Second, there's a list of colors called color_map. The color_map tells POV-Ray where the specified colors occur. At a y of 0 -- in this example, the "equator" of the sphere -- color Red appears, whereas at a y of 1.0 -- the "North pole" -- color Violet appears.

Note that the gradient goes in both the positive and negative directions. Furthermore, if the colored object is larger than +/- 1.0 the gradient will repeat itself. Let's increase the radius of the sphere to 2.0 and re-render:


Suppose you get bored with the straight lines in these objects. POV-Ray has a keyword called turbulence that "mixes things up" a bit. Follow turbulence with a number, typically between 0.1 and 1, to change the amount of turbulence. Here's what our sphere looks like when we add turbulence 0.3 after the color_map list:

Color Patterns

Color patterns are among the most impressive pigment features in POV-Ray. You can use them to create realistic marbled stone or cloudy skies. The gradient we used to make the rainbow sphere is, n fact, just a simple color pattern.

To use color patterns, you must have a good understanding of the previous pigment keywords -- i.e., color_map and turbulence. To give a simple example, let's look at a igment defined in the "" file, called "White_Marble":

#declare White_Marble_Map =
color_map {
    [0.0, 0.8 color rgb <0.9, 0.9, 0.9>
              color rgb <0.5, 0.5, 0.5>]
    [0.8, 1.0 color rgb <0.5, 0.5, 0.5>
              color rgb <0.2, 0.2, 0.2>]

#declare White_Marble =
pigment {
    turbulence 1
    color_map {White_Marble_Map}     

Notice how this uses #declare in a couple of places, making it easier to use this pigment. Anytime you want to use it, just use pigment {White_Marble}.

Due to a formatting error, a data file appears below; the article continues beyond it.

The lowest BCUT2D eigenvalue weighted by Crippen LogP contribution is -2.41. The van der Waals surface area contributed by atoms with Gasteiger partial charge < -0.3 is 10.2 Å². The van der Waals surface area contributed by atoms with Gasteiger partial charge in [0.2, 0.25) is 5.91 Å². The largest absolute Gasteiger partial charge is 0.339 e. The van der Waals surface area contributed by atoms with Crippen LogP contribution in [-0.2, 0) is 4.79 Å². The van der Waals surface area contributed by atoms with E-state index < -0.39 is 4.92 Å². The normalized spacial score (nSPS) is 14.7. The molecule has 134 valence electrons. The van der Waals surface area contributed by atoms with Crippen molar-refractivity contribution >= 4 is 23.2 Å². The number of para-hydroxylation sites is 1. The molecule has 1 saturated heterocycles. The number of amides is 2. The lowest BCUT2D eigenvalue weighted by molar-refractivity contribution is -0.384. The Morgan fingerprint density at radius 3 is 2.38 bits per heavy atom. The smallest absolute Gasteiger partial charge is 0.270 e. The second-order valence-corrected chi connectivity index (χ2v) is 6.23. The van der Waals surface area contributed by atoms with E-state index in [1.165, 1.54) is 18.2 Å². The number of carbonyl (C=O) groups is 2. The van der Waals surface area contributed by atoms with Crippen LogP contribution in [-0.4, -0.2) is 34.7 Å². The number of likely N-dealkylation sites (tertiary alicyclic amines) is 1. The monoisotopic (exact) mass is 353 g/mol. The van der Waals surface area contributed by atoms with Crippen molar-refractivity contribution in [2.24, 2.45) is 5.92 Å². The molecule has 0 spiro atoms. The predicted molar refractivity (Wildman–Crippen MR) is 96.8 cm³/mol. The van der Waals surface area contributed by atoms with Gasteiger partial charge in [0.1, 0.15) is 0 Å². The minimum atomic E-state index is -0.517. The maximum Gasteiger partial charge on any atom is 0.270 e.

The marble keyword is an example of a color pattern. Used with turbulence to create some waviness and a color map, marble simulates the appearance of real marble. For example, ere's White_Marble applied to a box:


Other widely used patterns are:

  • bozo, which creates random spots (good for clouds).
  • agate, granite, which produce stone-like patterns.
  • wood, which creates patterns resembling the concentric circles and grain of wood.

Many examples of these occur in the include files "", "", and "".

The Normal statement

POV-Ray defines something called the "surface normal", which is, in effect, a vector normal (perpendicular) to the surface of an object at a given point. The normal statement contains attributes that ffect the surface normal, which in turn affect the appearance of the object.

POV-Ray's objects normally come out looking very smooth. Altering the surface normal, through the normal statement, is an easy way of altering the typical smooth appearance.

Bumps and Dents

POV-Ray simulates the appearance of raised bumps or indentations in an object with the bumps and dents statements in the normal block. You follow each of these statements by a umber, typically between 0 and 2, to specify just how bumpy or dented the object is. bumps 0.2 produces gentle bumps; bumps 1.5 makes the object extremely rugged.

Left: default appearance; Center: with bumps 0.5; Right:
with dents 1.5

As with pigments, normal patterns can be scaled. bumps 0.5 scale 0.1 will create more closely spaced bumps.

Waves and Ripples

Two other useful statements are the ripples and waves statements. Both make wave patterns, with waves producing larger, deeper-looking waves than ripples. As with bumps, specify a number after waves and ripples to change the degree of "waviness".